First published in the ABA Journal, September 2001 by Terry Carter.
More lawyers are using neurolinguistics to present their cases to jurors, with winning results.
Watch plaintiffs lawyer Howard Nations when he talks to a jury about damages for mental anguish. He moves to the same place in the courtroom each time, then avoids it when not discussing damages. His voice has the same tone, pacing and inflection each time. He uses the same gestures. He points to the same chart detailing the particulars of the loss.
Watch Howard Nations. You can keep your eye on him, but if you are a juror it is possible that your conscious, rational mind lost sight of Nations as he slipped inside your head and planted his client’s story, helping you see that it is right and good. Nations is one of a small but growing number of lawyers using the subtle communication technique of neurolinguistic programming.
Popularized by success-and-empowerment gurus such as Tony Robbins, NLP has been compared to hypnosis. Proponents say it’s almost like installing software in the brain to bring about particular behavior. NLP could persuade jurors to find for the party whose lawyer is using the technique or it could influence a witness to give up the store on the witness stand.
Critics, at least amount trial consultants, tend to downplay NLP, saying it is not in the mainstream and it is little used. Some question claims of its efficacy. Others think it works but still express concern.
“It is so manipulatively conceived that I think things such as speaking from your heart with passion and speaking the truth eloquently — some of the higher and better places to think about evidence and the truth — are lost,” says Joyce Tsongas, a Seattle-based trial consultant and former president and founding member of the American Society of Trial Consultants.
Proponents of NLP say it is hardly a tool of the devil. It is, they explain, a way of teaching, of best presenting a case by telling a story in a strategically structured way. It is based on knowledge of how people learn. Some individuals learn best with visual props, others by auditory cues, and others by physically repeating an act over and over (known as kinesthetic learning).
Lawyers tend to be auditory learners, which guides their presentation of a case. But most people are visually oriented. This realization helped lead to the tremendous increase in the use of courtroom graphics and displays in recent years — and to the tremendous growth in trial consulting.
“NLP can be used as an extremely powerful technique in the courtroom,” says Nations, a prominent Houston trial lawyer whose Web site offers a virtual course on effective trial methods and strategies. “It not only works with juries. It’s helpful in communicating effectively with judges.”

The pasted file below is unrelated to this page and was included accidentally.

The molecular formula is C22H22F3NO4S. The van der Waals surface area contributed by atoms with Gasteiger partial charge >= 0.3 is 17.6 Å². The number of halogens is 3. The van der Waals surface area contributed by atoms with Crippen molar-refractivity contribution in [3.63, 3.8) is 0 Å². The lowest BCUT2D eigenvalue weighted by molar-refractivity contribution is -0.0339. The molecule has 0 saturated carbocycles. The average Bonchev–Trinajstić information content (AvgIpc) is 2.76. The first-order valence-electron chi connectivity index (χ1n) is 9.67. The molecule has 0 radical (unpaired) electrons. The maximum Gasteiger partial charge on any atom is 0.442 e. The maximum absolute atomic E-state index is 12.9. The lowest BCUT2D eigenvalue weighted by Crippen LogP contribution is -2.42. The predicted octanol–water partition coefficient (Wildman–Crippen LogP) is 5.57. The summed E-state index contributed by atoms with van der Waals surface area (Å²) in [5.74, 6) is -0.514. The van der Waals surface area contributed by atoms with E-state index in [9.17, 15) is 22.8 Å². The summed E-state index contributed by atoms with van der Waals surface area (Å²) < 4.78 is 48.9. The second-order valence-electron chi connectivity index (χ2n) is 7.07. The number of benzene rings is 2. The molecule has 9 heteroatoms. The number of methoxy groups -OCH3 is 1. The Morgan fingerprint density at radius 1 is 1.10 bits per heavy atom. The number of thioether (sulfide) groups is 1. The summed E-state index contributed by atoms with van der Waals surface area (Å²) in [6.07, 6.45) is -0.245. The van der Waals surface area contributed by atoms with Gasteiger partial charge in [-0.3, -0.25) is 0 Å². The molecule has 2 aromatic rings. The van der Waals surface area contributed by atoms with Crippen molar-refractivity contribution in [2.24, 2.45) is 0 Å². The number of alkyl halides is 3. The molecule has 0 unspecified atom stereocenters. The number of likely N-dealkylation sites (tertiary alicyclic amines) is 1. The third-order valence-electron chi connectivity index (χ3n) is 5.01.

While the name and concept of NLP came into vogue in the 1970s, the techniques have been used for thousands of years by great orators. Just the same, it is counterintuitive to most law school graduates.
“You need to deliver a story in a way that’s compelling and done through something other than conscious appeal,” says Eric Oliver, one of the better-known proponents of NLP among trial consultants and with Canton, Mich.-based MetaSystems Inc. “It’s built more on perception and presentation than on logic and rationale,” he says. “And that’s a reframe for lots of lawyers. It is eliminated from consideration in legal education even to this day.”
Tsongas says there are more effective tools than NLP for trial consultants to provide to lawyers: clarity of organization and thought, effective storytelling, diligent preparation of witnesses, systematic jury selection, pretrial jury research such as focus groups, and incisive case strategy.
To which Oliver, Nations and other reply: NLP is yet another useful tool in all those endeavors.
The poet Robert Frost once quipped, “A jury consists of 12 persons chosen to decide who has the best lawyer.” Now, more and more lawyers are looking for an edge. For some, NLP is that little bit extra.
The Hidden Persuaders
The best-known and probably most widely used NLP technique is “anchoring”. That is part of what Nations does when he goes to the same location in the courtroom each time he wants to make or reinforce a particular point.
For example, Nations anchors the mental anguish aspect of damages — the concept and details — at a single location so that whenever he goes there again, or even points to it, the jury recalls what he’s shown and told them about mental anguish.
Another useful NLP technique is “mirroring” or “matching”. The practitioner tries, very subtly, to put someone at ease by adopting that person’s body language — the tilt of the head, for example. Proponents say they have used mirroring to get opposing experts to go against interest in depositions and to build rapport with particular jurors.